Jake Gyllenhaal on Re-Thinking His Approach to Acting and the “Joy” He Found Working on Broadway

Actor Jake Gyllenhaal

“I think I realized that I’d sort of almost lost my imagination. And I went, ‘Well, what… is acting…’ without imagination?’ And so I went, ‘Okay…’. Like: let’s have a little more fun here.” – Jake Gyllenhaal

Oscar nominee Jake Gyllenhaal has appeared in a number of acclaimed roles in film, so it comes as a surprise that in a recent interview with Another Man magazine that he confesses that he has significantly changed the way he thinks about his acting in the last few years.

Gyllenhaal explains that his approach to acting has changed over the years, and he feels he is now much less obsessive about getting into character. He explain, “I am super-specific, I am obsessive sometimes when I’m creating things. I think I’ve hidden a lot. Like, ‘I’m gonna hide, and then I’ll create these characters and I’ll tinker in the corner with these ideas…’ I hid in my idea of what I thought an actor was supposed to be, what they’re supposed to do. And I’m kind of like: ‘F– it, I’m not like that at all.’”

For example, Gyllenhaal points to his 2018 film, Stronger, about a survivor of the Boston Marathon Bombing named Jeff Bauman, as an example of a film role he got obsessive about. Unfortunately, though critically acclaimed, Stronger was not a success at the box office. Regarding his approach to the film, Gyllenhaal reflects, “I think I kinda pushed so hard, I wanted that movie to be so excellent. It was a devotion of mine to the guy I played and for myself. And so I just pushed really hard. It didn’t have the response that I really wished for it. And I think in some ways, in the process of it, learning from Jeff, who I played in that movie, I went, ‘What am I doing? What am I pushing so hard for?’ You know? You can’t pretend these things, you know. You’re never going to play the actual experience. Someone said to me: ‘You’ve lost your imagination.’ And I think I realized that I’d sort of almost lost my imagination. And I went, ‘Well, what the f– is acting…’ – or, ‘what the f– is creation…’ – ‘… without imagination?’ And so I went, ‘Okay…’. Like: let’s have a little more fun here.”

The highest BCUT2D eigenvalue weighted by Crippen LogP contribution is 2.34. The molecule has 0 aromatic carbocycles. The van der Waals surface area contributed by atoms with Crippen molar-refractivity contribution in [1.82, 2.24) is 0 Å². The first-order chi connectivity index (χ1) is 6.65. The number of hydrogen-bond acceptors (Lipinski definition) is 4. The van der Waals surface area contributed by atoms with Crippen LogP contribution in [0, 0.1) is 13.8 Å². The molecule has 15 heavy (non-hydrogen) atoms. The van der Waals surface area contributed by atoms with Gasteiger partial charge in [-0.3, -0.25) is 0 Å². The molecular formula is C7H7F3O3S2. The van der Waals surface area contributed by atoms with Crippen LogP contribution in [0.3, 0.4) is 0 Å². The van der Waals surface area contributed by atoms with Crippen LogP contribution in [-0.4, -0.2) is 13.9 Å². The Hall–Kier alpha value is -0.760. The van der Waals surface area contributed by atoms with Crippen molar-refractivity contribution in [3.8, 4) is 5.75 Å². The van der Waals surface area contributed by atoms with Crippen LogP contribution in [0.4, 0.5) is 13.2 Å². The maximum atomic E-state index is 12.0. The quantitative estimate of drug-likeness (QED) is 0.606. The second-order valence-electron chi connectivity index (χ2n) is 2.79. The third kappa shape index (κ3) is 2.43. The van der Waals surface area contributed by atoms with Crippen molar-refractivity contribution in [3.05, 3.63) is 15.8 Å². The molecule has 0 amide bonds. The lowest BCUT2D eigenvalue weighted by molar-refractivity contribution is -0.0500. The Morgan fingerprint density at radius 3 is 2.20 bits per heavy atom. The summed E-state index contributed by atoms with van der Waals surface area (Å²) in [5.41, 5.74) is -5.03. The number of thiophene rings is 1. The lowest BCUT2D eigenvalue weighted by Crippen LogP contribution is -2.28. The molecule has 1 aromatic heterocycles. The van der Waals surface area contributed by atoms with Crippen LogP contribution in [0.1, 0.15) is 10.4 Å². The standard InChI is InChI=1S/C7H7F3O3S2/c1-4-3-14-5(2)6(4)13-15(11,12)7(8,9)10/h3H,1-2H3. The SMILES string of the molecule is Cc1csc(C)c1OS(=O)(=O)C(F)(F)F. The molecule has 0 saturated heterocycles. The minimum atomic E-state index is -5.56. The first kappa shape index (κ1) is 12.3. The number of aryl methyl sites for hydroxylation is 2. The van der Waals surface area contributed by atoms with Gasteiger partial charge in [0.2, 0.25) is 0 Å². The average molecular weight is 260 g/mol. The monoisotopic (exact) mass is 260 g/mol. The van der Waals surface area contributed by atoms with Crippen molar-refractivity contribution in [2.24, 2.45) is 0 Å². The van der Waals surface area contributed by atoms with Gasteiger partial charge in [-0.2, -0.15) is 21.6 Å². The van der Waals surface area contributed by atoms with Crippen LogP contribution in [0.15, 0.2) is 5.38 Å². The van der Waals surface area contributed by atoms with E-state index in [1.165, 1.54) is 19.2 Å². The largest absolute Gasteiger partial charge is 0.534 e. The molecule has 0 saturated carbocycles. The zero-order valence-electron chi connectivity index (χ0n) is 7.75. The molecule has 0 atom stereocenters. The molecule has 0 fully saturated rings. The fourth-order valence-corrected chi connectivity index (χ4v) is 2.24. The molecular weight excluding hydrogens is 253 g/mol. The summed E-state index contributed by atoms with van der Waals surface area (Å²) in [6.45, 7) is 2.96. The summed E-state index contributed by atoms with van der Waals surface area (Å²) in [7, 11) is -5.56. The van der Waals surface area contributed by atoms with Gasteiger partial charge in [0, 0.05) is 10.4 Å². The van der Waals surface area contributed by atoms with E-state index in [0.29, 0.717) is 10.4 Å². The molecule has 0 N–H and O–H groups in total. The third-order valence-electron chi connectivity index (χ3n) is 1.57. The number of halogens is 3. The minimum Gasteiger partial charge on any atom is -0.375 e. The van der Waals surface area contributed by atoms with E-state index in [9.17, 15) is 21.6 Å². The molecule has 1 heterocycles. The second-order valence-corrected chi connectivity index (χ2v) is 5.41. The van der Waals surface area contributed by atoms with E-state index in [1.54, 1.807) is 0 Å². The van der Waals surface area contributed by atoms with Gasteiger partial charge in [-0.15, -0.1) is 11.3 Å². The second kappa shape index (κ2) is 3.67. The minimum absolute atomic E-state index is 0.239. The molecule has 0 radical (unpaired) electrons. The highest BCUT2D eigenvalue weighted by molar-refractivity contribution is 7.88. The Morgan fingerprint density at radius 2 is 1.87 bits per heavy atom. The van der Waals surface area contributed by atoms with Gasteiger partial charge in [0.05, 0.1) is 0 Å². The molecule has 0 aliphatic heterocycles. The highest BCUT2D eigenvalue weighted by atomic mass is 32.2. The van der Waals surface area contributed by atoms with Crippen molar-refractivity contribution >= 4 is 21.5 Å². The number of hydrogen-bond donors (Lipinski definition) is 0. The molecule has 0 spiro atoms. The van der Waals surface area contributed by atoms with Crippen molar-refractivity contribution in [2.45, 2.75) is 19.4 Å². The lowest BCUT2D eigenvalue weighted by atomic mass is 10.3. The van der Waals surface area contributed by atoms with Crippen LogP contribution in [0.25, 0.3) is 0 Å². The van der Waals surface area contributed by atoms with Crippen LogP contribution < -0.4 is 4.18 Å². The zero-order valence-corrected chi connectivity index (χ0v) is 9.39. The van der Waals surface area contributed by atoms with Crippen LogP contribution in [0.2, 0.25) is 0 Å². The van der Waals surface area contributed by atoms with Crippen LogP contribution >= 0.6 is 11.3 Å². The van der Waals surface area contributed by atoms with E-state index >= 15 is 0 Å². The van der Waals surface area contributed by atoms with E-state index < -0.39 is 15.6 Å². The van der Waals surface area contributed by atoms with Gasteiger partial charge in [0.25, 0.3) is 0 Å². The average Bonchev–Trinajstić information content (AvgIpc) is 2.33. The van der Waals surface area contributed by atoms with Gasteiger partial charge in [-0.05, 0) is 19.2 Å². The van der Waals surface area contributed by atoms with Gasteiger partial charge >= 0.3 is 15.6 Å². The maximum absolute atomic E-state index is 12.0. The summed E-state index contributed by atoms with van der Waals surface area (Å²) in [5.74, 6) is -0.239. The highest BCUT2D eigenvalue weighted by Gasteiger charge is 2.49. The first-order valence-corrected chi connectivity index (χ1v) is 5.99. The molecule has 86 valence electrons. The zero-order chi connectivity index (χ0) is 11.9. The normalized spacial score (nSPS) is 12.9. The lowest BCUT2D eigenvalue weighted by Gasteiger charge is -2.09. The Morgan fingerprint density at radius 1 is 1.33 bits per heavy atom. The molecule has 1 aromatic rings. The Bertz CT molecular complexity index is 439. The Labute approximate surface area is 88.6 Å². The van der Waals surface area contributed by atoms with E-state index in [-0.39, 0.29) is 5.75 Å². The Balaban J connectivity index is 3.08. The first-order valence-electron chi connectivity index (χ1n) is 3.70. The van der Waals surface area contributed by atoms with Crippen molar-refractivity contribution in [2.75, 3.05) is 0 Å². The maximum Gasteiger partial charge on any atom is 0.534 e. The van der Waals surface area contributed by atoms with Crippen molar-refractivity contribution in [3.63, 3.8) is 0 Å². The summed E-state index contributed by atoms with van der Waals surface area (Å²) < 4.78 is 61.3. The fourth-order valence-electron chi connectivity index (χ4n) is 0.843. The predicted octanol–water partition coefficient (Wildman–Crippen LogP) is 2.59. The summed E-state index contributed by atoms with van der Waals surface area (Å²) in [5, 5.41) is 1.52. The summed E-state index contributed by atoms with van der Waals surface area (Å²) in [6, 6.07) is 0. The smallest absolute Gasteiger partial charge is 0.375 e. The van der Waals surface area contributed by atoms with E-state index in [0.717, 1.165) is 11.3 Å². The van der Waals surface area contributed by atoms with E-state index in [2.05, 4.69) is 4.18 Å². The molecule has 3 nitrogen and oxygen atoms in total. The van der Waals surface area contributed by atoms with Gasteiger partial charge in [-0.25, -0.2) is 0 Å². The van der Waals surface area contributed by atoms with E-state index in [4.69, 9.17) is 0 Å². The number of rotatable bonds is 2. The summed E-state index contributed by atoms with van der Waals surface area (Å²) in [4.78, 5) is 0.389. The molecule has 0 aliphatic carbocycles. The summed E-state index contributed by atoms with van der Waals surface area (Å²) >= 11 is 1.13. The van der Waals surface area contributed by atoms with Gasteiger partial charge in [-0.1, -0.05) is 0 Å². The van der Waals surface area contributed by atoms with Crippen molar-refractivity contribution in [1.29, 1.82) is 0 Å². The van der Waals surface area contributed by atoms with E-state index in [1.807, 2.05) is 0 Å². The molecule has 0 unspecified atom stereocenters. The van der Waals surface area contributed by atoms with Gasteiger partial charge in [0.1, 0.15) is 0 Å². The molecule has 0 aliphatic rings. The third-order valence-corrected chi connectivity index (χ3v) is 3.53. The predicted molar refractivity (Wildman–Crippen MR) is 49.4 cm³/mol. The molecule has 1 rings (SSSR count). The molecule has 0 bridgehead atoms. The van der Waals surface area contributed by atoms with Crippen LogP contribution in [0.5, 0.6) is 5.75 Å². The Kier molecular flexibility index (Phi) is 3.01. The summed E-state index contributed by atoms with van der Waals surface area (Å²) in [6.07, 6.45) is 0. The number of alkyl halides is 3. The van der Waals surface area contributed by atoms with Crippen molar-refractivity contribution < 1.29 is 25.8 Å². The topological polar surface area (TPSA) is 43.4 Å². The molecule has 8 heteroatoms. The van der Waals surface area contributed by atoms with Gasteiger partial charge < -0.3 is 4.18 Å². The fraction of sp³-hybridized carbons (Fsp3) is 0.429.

Gyllenhaal points to his performance in the 2017 Broadway production of Sunday in the Park With George as a significant help to changing his attitude toward acting. He says, “All it did was feed me. And I went, ‘Oh my god, this is my joy, this is what I love.’ I think the idea of character for me has changed. I’ve just let go into the joy of it.”

He also found enjoyment in playing the supervillain Mysterio in Spider-Man: Far From Home. Regarding that performance — in which the character first pretends to be a hero before revealing that he’s a villain — Gyllenhaal says, “It was fun for me, because I felt like you don’t really ever know when he’s performing, even when he’s not performing,” he explains. “There were times when I walked off set and I’d go, ‘Man, that wasn’t very good acting… ooooh! Perfect!’ I could throw all that out of the window. Any standards I had, I got to get rid of, and that was really fun.”

About Author

In college, overachiever Christopher McKittrick double-majored in Film and English because he loves to read, write, and watch movies. Since then Chris – who was born and raised on Long Island, New York and currently lives in Queens – has become a published author of fiction and non-fiction, a contributor to entertainment websites, and has spoken about literature, film, and comic books at various conferences across the country when he’s not getting into trouble in New York City (apparently it’s illegal to sleep on street corners...) For more information about Chris, visit his website here!

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